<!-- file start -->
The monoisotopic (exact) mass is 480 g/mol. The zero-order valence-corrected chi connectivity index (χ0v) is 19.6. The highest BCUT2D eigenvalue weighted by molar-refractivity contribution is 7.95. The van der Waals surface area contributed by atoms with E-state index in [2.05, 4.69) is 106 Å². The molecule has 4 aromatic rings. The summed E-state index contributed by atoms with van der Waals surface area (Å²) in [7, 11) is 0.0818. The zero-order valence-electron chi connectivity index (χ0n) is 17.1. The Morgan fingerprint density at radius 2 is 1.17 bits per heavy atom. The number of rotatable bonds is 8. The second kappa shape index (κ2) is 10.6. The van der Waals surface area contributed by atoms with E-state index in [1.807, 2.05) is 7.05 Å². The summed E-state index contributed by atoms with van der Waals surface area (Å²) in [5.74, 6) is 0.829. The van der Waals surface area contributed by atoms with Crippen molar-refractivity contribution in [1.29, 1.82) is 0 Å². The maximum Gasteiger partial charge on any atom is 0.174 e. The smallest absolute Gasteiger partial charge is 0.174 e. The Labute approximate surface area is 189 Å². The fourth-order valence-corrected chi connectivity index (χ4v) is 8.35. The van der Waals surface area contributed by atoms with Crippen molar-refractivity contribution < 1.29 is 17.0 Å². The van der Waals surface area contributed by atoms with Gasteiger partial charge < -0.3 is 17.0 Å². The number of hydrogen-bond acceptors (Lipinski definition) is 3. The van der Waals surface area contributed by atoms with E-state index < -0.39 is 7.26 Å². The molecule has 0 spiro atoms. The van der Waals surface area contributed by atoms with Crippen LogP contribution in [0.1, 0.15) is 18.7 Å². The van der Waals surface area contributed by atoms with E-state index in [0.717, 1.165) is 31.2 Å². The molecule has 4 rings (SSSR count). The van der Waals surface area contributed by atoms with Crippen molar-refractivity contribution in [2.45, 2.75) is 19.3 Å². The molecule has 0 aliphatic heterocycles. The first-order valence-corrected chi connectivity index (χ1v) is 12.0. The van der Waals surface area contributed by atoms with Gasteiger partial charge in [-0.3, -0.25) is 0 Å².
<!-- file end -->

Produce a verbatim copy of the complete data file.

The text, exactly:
The monoisotopic (exact) mass is 480 g/mol. The zero-order valence-corrected chi connectivity index (χ0v) is 19.6. The highest BCUT2D eigenvalue weighted by molar-refractivity contribution is 7.95. The van der Waals surface area contributed by atoms with E-state index in [2.05, 4.69) is 106 Å². The molecule has 4 aromatic rings. The summed E-state index contributed by atoms with van der Waals surface area (Å²) in [7, 11) is 0.0818. The zero-order valence-electron chi connectivity index (χ0n) is 17.1. The Morgan fingerprint density at radius 2 is 1.17 bits per heavy atom. The number of rotatable bonds is 8. The second kappa shape index (κ2) is 10.6. The van der Waals surface area contributed by atoms with E-state index in [1.807, 2.05) is 7.05 Å². The summed E-state index contributed by atoms with van der Waals surface area (Å²) in [5.74, 6) is 0.829. The van der Waals surface area contributed by atoms with Crippen molar-refractivity contribution in [1.29, 1.82) is 0 Å². The maximum Gasteiger partial charge on any atom is 0.174 e. The smallest absolute Gasteiger partial charge is 0.174 e. The Labute approximate surface area is 189 Å². The fourth-order valence-corrected chi connectivity index (χ4v) is 8.35. The van der Waals surface area contributed by atoms with Crippen molar-refractivity contribution < 1.29 is 17.0 Å². The van der Waals surface area contributed by atoms with Gasteiger partial charge < -0.3 is 17.0 Å². The number of hydrogen-bond acceptors (Lipinski definition) is 3. The van der Waals surface area contributed by atoms with E-state index < -0.39 is 7.26 Å². The molecule has 0 spiro atoms. The van der Waals surface area contributed by atoms with Crippen LogP contribution in [0.1, 0.15) is 18.7 Å². The van der Waals surface area contributed by atoms with E-state index in [0.717, 1.165) is 31.2 Å². The molecule has 4 rings (SSSR count). The van der Waals surface area contributed by atoms with Crippen molar-refractivity contribution in [2.45, 2.75) is 19.3 Å². The molecule has 0 aliphatic heterocycles. The first-order valence-corrected chi connectivity index (χ1v) is 12.0. The van der Waals surface area contributed by atoms with Gasteiger partial charge in [-0.3, -0.25) is 0 Å².